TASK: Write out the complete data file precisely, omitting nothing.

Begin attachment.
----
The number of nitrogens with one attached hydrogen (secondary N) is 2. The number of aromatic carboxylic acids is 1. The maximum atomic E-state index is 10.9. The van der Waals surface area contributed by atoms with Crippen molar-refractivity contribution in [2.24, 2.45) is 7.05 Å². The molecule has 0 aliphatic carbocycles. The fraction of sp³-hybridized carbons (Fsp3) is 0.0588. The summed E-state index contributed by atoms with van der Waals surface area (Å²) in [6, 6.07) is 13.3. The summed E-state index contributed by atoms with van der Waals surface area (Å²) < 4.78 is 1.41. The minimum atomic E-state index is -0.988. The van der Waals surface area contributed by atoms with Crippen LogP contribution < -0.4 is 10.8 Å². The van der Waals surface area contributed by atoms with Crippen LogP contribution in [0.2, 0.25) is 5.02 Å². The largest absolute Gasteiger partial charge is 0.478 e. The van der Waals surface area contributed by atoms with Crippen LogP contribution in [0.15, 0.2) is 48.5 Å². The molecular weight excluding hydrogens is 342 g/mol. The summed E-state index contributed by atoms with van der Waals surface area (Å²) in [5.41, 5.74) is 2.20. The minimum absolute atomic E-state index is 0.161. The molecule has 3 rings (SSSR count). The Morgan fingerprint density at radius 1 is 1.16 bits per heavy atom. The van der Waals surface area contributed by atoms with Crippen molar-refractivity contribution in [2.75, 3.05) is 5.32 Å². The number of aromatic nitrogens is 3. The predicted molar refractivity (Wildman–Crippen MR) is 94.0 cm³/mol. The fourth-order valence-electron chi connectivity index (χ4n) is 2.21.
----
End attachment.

The number of nitrogens with one attached hydrogen (secondary N) is 2. The number of aromatic carboxylic acids is 1. The maximum atomic E-state index is 10.9. The van der Waals surface area contributed by atoms with Crippen molar-refractivity contribution in [2.24, 2.45) is 7.05 Å². The molecule has 0 aliphatic carbocycles. The fraction of sp³-hybridized carbons (Fsp3) is 0.0588. The summed E-state index contributed by atoms with van der Waals surface area (Å²) in [6, 6.07) is 13.3. The summed E-state index contributed by atoms with van der Waals surface area (Å²) < 4.78 is 1.41. The minimum atomic E-state index is -0.988. The van der Waals surface area contributed by atoms with Crippen LogP contribution < -0.4 is 10.8 Å². The van der Waals surface area contributed by atoms with Crippen LogP contribution in [0.2, 0.25) is 5.02 Å². The largest absolute Gasteiger partial charge is 0.478 e. The van der Waals surface area contributed by atoms with Crippen LogP contribution in [0.15, 0.2) is 48.5 Å². The molecular weight excluding hydrogens is 342 g/mol. The summed E-state index contributed by atoms with van der Waals surface area (Å²) in [5.41, 5.74) is 2.20. The minimum absolute atomic E-state index is 0.161. The molecule has 3 rings (SSSR count). The Morgan fingerprint density at radius 1 is 1.16 bits per heavy atom. The van der Waals surface area contributed by atoms with Crippen molar-refractivity contribution in [2.75, 3.05) is 5.32 Å². The number of aromatic nitrogens is 3. The predicted molar refractivity (Wildman–Crippen MR) is 94.0 cm³/mol. The fourth-order valence-electron chi connectivity index (χ4n) is 2.21.